Book Review: Atom & Eve by Jeff Yager

Sunday, August 25, 2013

Atom & Eve by Jeff Yager
(Started: August 03, 2013; Finished: August 14, 2013)

Summary/Description:
Set several years in the future, sixteen-year-old Ricky Romanello, a college freshman, is playing basketball when he collapses and winds up in a coma surring from a powerful flut that hits the U.S. population cusing deaths and a dramatic slowdown in the economy. Research scientist Dr. Mandy Fox has been developing an anti-aging drug that she believes could eradicate the flu. Ricky becomes one of the test subjects. But Ricky and others soon discover that an unintended side effect of the new drug and vaccine has catastophic consequences for the entire population. (From Goodreads)
Review: no star
Publication Date: July 01, 2013
Source: Hannacroix Creek Books through Edelweiss
Shelf: Goodreads, Shelfari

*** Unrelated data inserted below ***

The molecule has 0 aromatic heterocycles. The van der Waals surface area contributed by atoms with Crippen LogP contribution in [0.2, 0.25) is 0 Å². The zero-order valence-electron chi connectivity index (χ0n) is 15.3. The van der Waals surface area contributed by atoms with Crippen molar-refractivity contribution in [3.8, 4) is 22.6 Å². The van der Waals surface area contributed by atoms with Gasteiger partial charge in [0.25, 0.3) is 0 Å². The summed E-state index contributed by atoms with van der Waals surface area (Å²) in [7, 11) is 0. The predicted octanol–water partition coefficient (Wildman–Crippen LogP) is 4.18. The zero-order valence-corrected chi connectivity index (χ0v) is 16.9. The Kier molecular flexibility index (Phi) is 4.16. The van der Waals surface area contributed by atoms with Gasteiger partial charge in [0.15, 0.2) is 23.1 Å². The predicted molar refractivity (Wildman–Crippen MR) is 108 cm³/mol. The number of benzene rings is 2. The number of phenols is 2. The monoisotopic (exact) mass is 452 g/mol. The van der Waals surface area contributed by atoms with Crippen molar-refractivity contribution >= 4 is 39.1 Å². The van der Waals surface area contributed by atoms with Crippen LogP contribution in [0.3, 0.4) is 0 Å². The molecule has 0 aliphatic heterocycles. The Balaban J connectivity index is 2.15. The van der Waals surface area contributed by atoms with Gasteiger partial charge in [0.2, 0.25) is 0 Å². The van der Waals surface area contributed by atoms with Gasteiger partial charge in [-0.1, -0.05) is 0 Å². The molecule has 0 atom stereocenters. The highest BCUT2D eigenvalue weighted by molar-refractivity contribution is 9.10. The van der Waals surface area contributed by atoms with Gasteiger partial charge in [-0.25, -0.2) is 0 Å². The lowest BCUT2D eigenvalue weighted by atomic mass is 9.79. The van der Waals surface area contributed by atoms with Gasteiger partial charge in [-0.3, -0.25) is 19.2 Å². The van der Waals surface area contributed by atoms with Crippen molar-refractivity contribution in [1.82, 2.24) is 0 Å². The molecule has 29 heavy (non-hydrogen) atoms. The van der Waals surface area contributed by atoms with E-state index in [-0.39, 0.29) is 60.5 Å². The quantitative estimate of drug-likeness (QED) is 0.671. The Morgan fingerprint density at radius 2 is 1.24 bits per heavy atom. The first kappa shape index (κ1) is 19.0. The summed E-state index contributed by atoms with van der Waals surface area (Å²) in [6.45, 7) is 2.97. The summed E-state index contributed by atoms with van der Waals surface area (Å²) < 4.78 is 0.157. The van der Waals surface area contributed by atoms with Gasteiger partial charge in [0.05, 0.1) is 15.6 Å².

It's actually a sad thing not to give a book a rating. I'm the type of reader who will look for good points and will always give the benefit of the doubt. As I've said in my policy, I ALWAYS finish a book no matter how indifferent I feel towards it. I requested for and started reading Atom & Eve with the hope of exploring another sci-fi story that I, admittedly, assume would be about a pandemic disease spreading ala the popular zombie tales, like The Walking Dead or the Resident Evil, or even about cyborgs, like The Bane. I was excited to read what's in store for me in this book. It started with a very intriguing event as the flu set in on Ricky Romanello. I thought it would kick up the ante but it was slow-paced. Again, I gave it time since some of the good books I've read took a lot of time before the story fired up. But it was not the case. In fact, I got bored and find the transition so dull. It took me a while to finish it because I stopped a few times but then I told myself to just get on with it.